Today if you travel to east from Europe on board a plane, it is most likely that you will make a transit connection in Istanbul Airport, which is now a hub. As Istanbul is located in a unique geography and joins two continents, it is very likely that Istanbul will be similarly a hub in the field of law, with a particular focus on arbitration.
Backed by its modern international Arbitration Act, Turkey has also had a modern arbitration centre since 2015. Founded and launched in 2015, the Istanbul Arbitration Centre (ISTAC) has made great advances to turn Istanbul into a significant arbitration centre that unites East and West.
Turkey has attracted investors for years, thanks to its large and young population and its geographical location. However, it is unfortunate that it has so far failed to create the kind of secure legal environment that investors seek. This may change, however, if ISTAC starts to shine in the near future; but why should a European law firm give consent to ISTAC arbitration instead of ICC in a contract it signs with a Turkish entity?
Before anything else, it should be noted that the ISTAC international Board is composed of well-known arbitration experts; namely, Prof. Ziya Akıncı (President), Prof. Jan Paulsson, Dr. Hamid Gharavi, Prof. Bernard Hanotiau, and Att. Yasin Ekmen. These internationally recognised names are second to none in terms of their knowledge and experience in arbitration, and they represent an outstanding benchmark for ISTAC’s credibility.
Furthermore in our article, we will try to disclose some key numbers pertaining to ISTAC to lay out its credibility. Here are some:
– The number of cases increases yearly. Below is a table showing the increase in the number of cases handled by ISTAC over the years, and this shows the increased trust that the practice has in ISTAC:
It is evident that the number of cases has nearly doubled every year, they reached 94 cases in 2021 with a total value of nearly US$1bn.
If we look at the types of disputes in 2021, the first four categories consist of information technologies (24%), and sales contracts (18%) and energy (13%) and construction (12%).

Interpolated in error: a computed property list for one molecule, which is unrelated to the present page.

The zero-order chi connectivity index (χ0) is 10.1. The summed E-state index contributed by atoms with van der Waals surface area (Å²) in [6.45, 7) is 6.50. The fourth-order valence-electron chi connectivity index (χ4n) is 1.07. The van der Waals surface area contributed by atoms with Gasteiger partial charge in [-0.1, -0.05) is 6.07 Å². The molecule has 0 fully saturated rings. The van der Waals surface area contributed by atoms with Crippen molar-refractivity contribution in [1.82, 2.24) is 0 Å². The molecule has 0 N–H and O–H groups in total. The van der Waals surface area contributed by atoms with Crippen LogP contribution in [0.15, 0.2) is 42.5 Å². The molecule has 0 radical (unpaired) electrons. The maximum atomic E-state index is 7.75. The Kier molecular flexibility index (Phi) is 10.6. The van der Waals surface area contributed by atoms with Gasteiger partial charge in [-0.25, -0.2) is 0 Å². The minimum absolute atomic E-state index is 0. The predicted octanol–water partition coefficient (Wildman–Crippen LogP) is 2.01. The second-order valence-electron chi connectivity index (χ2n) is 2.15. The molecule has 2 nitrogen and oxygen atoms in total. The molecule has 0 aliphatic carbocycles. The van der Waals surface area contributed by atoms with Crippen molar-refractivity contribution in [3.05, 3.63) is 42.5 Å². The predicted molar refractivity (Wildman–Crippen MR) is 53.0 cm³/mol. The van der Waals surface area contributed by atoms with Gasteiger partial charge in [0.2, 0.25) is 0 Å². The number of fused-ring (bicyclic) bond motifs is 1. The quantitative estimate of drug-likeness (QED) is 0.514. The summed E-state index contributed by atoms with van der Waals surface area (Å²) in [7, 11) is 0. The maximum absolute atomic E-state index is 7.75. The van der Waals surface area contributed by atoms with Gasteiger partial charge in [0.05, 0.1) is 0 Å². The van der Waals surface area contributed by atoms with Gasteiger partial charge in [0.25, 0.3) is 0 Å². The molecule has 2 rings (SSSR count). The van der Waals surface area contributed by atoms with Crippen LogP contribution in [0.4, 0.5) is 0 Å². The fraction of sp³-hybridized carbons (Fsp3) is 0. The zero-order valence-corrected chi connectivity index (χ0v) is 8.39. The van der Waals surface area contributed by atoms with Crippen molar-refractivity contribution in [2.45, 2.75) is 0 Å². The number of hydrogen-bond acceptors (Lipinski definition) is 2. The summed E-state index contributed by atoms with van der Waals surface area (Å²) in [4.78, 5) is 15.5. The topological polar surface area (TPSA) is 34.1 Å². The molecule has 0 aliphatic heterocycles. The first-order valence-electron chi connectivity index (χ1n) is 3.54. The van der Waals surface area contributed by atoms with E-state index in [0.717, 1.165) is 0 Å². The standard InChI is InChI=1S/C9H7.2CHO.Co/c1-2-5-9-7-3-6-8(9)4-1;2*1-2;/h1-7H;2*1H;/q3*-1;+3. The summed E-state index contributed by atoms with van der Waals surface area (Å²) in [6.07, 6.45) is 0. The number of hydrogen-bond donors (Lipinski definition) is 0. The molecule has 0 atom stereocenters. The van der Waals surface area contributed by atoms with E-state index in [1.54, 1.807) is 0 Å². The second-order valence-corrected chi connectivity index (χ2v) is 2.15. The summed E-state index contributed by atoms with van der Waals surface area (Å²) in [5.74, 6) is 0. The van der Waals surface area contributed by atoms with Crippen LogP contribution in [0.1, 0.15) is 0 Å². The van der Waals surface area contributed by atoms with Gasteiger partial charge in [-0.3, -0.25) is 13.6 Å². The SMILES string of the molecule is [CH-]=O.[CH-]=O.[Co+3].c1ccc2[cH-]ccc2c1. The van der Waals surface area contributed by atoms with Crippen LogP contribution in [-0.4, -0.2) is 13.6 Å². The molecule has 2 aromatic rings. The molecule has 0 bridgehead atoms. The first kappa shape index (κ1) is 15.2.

– International Practice: Likewise, 70% of the disputes in 2021 are domestic ones while 30% are international. 70% of the parties are Turkish companies only to be followed by Italian and Hong-Kong-based firms.
– Specialised arbitrators: The majority of lawyers who serve as the sole arbitrator/umpire in ISTAC arbitration cases are lecturers, mostly specialised in commercial law, law of obligations and similar disciplines, nearly 40% of whom are women.
It is obvious that this generally ensures a high-quality trial process. As a matter of fact, cases filed with a view to overturn an ISTAC arbitration award are very rare, and parties generally comply with ISTAC awards. The table below shows the percentage of cases filed with a view to overturn an ISTAC award (by year):
It should be noted at this point that, so far, no ISTAC award has been overturned by the Turkish courts. Turkish courts have overturned all cancellation lawsuits brought against ISTAC awards. This is another benchmark that showcases the high quality of ISTAC awards.
An ISTAC trial is less costly compared to its peers. The cost of an arbitration case with a value of US$1m is around US$140,000 in arbitration cases with three arbitrators at the ICC (including arbitrator fees). This figure is only about US$40,000 in ISTAC trials. This particularly encourages Turkish parties to prefer ISTAC arbitration.
Recently, a Dubai-based multinational asked us why Turkish companies insisted on demanding that ICC arbitration should not be incorporated into contracts. We told them that they were actually avoiding high arbitration costs. An ISTAC arbitration case is 80% less costly, and both Turkish companies and their foreign counterparts can enjoy high-quality trial procedures (as described above), at the end of which they may reach settlement.
It should be additionally noted that ISTAC is not merely an arbitration centre; it also allows mediation pursuant to MED-Arb rules. As a matter of fact, there are disputes settled by means of mediation, launched pursuant to ISTAC’s Med-Arb rules.
Lastly, it should be emphasised that ISTAC also has fast-track arbitration trial rules to ensure a quick trial (the use of fast-track arbitration rules is 43% as of 2021). It also boasts an urgent arbitration institution that can render quick awards for temporary injunctions, etc within a few days. Moreover it is highly significant that extension is very rarely demanded in ISTAC trials.
Considering the fact that Turkey is also a party to the New York Convention, it can be seen that these awards may also be enforced in other jurisdictions as well.
To sum up, as our figures above also corroborate, ISTAC arbitration is more affordable compared to its peers, with high practice confidence and a high percentage of specialised people in sole arbitrator/umpire positions. Its awards are rarely reversed and are enforceable globally. This is the answer to the question we asked above: Why should a European law firm incorporate an ISTAC arbitration clause into an agreement?
We hope that disputes can be settled in Istanbul, with a fantastic view of the Bosporus and a fair and high-quality trial procedure.